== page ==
Throwback Thursday: When the T Was Color-Coded
Fifty-one years ago this week, the Green Line became green, the Blue Line adopted its cobalt hue, and so on. The four branches of the MBTA’s rapid transit lines, better known as the T, were officially assigned colors on August 26, 1965.
The Massachusetts Bay Transit Authority was only inaugurated about a year earlier on August 3, 1964. In the months before the T was color-coded, the trains were painted in either two schemes: blue, gold, and white to honor the Massachusetts state flag, or a dull shade of olive. (The Boston Globe points out that this brownish color was thought to hide dirt and grime.)
In an effort to become a more modern transportation system—the T is, after all, the oldest subway in the country—the MBTA opted to brighten up each of the four branches in different shades. This way, they’d be easier to identify and navigate. Officials didn’t just choose any old colors, though. There’s specific reasoning behind each one.
The Green Line is green because it runs along Frederick Law Olmsted’s Emerald Necklace parks.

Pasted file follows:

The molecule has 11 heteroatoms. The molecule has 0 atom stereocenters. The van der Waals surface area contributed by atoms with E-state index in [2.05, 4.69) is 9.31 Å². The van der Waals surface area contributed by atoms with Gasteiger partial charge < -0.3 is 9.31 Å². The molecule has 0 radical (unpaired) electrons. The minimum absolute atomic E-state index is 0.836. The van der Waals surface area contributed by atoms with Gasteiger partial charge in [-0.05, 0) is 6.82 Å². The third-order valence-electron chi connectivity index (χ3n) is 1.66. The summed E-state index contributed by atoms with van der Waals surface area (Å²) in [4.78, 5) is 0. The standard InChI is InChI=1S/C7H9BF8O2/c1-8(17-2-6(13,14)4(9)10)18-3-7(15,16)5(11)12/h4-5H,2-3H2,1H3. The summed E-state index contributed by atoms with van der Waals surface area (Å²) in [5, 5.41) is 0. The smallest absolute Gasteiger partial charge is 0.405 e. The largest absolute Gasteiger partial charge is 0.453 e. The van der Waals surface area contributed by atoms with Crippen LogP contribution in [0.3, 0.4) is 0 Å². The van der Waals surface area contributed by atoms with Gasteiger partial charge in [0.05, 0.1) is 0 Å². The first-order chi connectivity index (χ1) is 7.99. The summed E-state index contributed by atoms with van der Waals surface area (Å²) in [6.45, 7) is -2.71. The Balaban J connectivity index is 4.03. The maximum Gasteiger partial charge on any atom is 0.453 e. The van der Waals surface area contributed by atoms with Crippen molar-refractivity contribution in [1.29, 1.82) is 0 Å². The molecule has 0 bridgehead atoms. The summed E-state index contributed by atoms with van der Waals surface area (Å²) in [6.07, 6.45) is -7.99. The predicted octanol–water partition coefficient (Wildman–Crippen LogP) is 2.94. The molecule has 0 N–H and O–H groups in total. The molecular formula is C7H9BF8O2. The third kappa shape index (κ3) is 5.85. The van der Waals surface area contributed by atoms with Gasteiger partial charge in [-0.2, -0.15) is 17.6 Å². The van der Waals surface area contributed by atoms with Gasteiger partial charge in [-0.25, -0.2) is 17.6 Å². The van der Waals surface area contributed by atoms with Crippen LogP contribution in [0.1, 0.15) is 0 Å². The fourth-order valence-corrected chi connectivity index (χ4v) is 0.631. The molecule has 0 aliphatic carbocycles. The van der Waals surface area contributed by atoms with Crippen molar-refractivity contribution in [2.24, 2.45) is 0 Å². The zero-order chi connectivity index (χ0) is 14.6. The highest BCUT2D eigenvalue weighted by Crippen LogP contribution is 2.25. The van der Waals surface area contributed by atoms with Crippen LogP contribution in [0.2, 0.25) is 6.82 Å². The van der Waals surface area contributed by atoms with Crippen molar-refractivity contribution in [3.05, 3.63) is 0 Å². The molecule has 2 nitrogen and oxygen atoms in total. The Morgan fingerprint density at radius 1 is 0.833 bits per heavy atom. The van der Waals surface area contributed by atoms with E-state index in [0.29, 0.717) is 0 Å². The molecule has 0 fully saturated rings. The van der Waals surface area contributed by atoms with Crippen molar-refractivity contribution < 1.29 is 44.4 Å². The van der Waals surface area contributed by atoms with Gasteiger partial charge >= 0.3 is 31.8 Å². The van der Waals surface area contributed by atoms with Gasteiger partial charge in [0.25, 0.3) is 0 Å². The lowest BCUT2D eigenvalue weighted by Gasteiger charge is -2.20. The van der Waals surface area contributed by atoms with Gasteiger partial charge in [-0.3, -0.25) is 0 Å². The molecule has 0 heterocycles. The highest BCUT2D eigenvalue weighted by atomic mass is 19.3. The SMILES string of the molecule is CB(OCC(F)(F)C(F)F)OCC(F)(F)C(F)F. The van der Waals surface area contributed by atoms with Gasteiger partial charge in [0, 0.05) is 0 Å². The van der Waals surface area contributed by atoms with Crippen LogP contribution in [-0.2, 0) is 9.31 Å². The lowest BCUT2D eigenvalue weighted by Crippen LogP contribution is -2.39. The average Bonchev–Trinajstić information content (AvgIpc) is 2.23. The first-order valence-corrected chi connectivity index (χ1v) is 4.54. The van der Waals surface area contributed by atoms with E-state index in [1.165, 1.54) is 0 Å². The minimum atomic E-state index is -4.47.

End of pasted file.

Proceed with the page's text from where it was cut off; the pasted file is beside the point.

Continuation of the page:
The Red Line is red because it winds through Harvard, home of the Crimson.
The Blue Line is blue because it travels under the watery depths of Boston Harbor.
The Orange Line is orange because it runs beneath a part of Washington Street originally called Orange Street.
Here’s a fun fact: the Orange Line was planned to be yellow, but the design firm in charge of the rebranding, Cambridge Seven Associates, rejected the sunny color after testing. Two years later, the Green Line branches were lettered A through E, though the A Line was nixed in 1969. And it wasn’t until October 1974 that the MBTA dubbed the commuter rail’s color scheme as deep purple.
We see your true colors, MBTA. After more than 50 years, they’re still shining through.